Crowded Into Camps, Refugees Are Sitting Ducks For COVID-19

Thomas Reese

The number of refugees in the world may decline this year, but not for a good reason. Today, there are about 70 million forcibly displaced people worldwide, of whom 41 million are internally displaced in their own countries and 26 million are refugees, forced to flee their homelands.

Refugees and displaced persons live under conditions ideal for the spread of COVID-19: packed together in tents or crowded into housing where social distancing is impossible. There are very limited facilities for washing hands. The medical facilities, if there are any, are unable to keep up with current needs, let alone a pandemic.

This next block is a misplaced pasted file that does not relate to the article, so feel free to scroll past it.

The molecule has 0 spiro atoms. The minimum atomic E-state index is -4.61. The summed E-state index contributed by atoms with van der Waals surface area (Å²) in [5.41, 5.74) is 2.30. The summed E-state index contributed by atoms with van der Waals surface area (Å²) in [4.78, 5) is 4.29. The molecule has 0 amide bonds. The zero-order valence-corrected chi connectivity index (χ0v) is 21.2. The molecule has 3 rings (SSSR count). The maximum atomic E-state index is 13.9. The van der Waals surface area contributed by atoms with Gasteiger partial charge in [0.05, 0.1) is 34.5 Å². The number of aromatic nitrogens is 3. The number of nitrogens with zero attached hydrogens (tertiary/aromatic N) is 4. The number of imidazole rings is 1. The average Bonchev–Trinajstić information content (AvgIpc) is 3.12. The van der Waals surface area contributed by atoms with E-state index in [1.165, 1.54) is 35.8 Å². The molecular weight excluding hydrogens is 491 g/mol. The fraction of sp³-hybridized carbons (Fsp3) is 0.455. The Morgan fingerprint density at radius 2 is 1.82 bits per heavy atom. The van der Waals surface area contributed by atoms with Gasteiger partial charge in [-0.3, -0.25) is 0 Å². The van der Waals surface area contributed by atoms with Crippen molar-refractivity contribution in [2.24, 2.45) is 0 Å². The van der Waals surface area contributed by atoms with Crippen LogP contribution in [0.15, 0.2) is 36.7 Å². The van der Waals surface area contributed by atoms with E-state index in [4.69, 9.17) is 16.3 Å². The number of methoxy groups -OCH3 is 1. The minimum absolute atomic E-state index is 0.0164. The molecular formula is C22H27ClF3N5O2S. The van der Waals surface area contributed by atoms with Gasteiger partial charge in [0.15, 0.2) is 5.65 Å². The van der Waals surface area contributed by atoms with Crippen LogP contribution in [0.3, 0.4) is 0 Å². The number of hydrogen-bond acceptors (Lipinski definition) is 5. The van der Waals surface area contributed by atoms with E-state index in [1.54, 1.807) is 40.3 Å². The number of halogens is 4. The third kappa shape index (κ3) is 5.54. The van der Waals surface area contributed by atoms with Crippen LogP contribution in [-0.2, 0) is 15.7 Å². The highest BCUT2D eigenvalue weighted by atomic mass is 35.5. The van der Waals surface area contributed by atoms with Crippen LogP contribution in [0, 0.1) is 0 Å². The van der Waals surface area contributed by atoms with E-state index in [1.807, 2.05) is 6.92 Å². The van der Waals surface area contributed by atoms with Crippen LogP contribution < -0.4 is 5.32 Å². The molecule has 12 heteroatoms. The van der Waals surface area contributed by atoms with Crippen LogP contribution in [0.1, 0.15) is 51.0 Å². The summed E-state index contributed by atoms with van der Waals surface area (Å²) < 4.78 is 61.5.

In an ideal world, these refugees would be able to return to their countries, settle where they are now or be allowed into countries that would welcome them. That is not going to happen.

Most refugees fled their countries because of political, racial, ethnic or religious persecution or because their countries are ravaged by war. The factors that led them to leave their countries have not changed for the better. Nor will they be welcomed elsewhere, with nations shutting their borders to newcomers.

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